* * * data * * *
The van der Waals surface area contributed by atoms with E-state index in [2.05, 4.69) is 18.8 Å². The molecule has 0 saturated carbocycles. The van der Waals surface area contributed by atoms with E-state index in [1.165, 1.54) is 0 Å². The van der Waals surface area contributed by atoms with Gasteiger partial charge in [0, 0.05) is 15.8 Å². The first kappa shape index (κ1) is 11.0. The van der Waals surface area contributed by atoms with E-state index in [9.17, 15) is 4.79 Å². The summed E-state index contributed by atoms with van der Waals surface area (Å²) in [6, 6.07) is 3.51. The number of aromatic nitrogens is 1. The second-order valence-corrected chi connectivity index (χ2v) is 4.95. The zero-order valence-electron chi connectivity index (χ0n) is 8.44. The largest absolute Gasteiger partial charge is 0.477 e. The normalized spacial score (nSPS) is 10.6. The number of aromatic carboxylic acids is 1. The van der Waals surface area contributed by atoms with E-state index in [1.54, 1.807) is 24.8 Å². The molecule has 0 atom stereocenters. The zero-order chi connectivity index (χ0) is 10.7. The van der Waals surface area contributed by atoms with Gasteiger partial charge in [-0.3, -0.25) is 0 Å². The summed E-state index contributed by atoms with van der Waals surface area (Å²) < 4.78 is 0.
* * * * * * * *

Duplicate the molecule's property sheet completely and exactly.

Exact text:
The van der Waals surface area contributed by atoms with E-state index in [2.05, 4.69) is 18.8 Å². The molecule has 0 saturated carbocycles. The van der Waals surface area contributed by atoms with E-state index in [1.165, 1.54) is 0 Å². The van der Waals surface area contributed by atoms with Gasteiger partial charge in [0, 0.05) is 15.8 Å². The first kappa shape index (κ1) is 11.0. The van der Waals surface area contributed by atoms with E-state index in [9.17, 15) is 4.79 Å². The summed E-state index contributed by atoms with van der Waals surface area (Å²) in [6, 6.07) is 3.51. The number of aromatic nitrogens is 1. The second-order valence-corrected chi connectivity index (χ2v) is 4.95. The zero-order valence-electron chi connectivity index (χ0n) is 8.44. The largest absolute Gasteiger partial charge is 0.477 e. The normalized spacial score (nSPS) is 10.6. The number of aromatic carboxylic acids is 1. The van der Waals surface area contributed by atoms with E-state index in [1.54, 1.807) is 24.8 Å². The molecule has 0 atom stereocenters. The zero-order chi connectivity index (χ0) is 10.7. The van der Waals surface area contributed by atoms with Gasteiger partial charge in [-0.3, -0.25) is 0 Å². The summed E-state index contributed by atoms with van der Waals surface area (Å²) < 4.78 is 0.